Appointment of new Garda Commissioner may take six months
Policing Authority has yet to advertise position to replace Nóirín O’Sullivan
Former commissioner Nóirín O’Sullivan retired from the post earlier this month. Photograph: Collins Photos
The appointment of the next Garda Commissioner may take six months to complete, the Policing Authority has said.
Former commissioner Nóirín O’Sullivan retired from the post earlier this month. The authority is responsible for finding Ms O’Sullivan’s replacement but has yet to advertise the position.
A spokeswoman told The Irish Times the authority is still in the research stage and is examining the potential criteria for the job specification.
It is in constant contact with the Department of Justice and the Public Appointments Service and hopes to be in a position to advertise the role in a matter of weeks.
The spokeswoman said this was a very significant position and the authority would not be rushing the process. She estimated it would take six months to conduct interviews and identify a suitable person for the role.
The authority also confirmed it will release its report in mid-October on the falsification of the number of drink-driving breath tests carried out by gardaí. The Garda has acknowledged the number of tests was greatly exaggerated.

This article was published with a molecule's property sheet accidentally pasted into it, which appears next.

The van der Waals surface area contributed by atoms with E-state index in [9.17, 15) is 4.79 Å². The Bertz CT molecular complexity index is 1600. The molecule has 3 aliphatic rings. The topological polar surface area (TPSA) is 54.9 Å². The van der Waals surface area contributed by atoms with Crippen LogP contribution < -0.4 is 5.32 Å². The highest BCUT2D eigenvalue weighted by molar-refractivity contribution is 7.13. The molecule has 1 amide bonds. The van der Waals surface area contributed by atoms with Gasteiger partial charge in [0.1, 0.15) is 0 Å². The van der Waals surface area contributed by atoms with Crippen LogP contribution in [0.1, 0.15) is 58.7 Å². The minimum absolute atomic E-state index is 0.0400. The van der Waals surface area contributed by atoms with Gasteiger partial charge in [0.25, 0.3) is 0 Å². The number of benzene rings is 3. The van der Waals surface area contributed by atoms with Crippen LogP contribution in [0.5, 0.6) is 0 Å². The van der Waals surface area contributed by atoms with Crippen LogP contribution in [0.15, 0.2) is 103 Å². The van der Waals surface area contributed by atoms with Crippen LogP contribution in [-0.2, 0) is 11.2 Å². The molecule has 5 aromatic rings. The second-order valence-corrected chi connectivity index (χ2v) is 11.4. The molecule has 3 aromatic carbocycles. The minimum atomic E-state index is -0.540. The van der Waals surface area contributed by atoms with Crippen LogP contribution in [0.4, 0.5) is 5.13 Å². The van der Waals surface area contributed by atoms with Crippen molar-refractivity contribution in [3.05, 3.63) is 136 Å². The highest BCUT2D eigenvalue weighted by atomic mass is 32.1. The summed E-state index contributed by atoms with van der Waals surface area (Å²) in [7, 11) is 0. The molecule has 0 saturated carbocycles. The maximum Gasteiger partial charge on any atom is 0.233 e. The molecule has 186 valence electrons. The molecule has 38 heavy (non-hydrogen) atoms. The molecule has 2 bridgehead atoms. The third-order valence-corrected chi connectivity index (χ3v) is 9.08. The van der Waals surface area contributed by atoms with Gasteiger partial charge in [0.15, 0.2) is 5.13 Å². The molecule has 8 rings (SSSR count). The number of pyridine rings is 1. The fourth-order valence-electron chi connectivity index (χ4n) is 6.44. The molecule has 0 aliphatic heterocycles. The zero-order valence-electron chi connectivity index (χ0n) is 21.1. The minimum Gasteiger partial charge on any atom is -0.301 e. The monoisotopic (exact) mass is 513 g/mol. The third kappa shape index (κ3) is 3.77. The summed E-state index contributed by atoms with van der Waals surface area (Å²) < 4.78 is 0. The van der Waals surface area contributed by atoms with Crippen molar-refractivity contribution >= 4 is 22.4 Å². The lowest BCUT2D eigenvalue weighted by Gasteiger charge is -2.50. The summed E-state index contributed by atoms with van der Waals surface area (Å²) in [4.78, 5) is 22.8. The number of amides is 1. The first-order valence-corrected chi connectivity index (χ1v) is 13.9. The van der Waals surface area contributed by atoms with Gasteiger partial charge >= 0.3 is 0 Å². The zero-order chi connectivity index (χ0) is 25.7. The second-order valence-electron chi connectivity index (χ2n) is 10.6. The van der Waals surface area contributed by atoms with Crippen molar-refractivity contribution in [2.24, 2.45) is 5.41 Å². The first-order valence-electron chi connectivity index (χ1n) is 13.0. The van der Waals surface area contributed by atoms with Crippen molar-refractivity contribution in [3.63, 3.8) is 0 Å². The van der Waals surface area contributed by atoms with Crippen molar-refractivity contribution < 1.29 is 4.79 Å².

The authority’s report was due to be completed this week but it has been delayed due to the recent publication of the Garda’s internal reports on the matter. The Garda findings will form part of the authority’s report.
Meanwhile, interim Garda commissioner Donal Ó Cualáin has confirmed he will be in a position to appear before the Dáil Public Accounts Committee this week. He has been invited to give evidence on the decision to reopen six Garda stations and the criteria involved in the decision-making.
In a letter to committee members last week, Mr Ó Cualáin said he was unable to provide a copy of a report on the reopenings, stating this was a matter for the Minister for Justice.
The Cabinet considered an interim report on the matter last July and Minister for Transport Shane Ross confirmed Stepaside was one of the stations that would be reopening. Mr Ó Cualáin said it was a matter for the Department of Justice to approve the release of the document.
“I recognise that the matter was discussed at a meeting of the committee in July this year and that I had indicated that the report could be provided.
“However, I should not have made that commitment as I did not have the authority to agree to the release of the department’s report. I want to apologise to the committee for the error on my part.”
However, Mr Ó Cualáin confirmed yesterday he will attend a meeting of the committee at 9am on Thursday but will only be available for 30 minutes. He is due to appear before the Policing Authority that afternoon.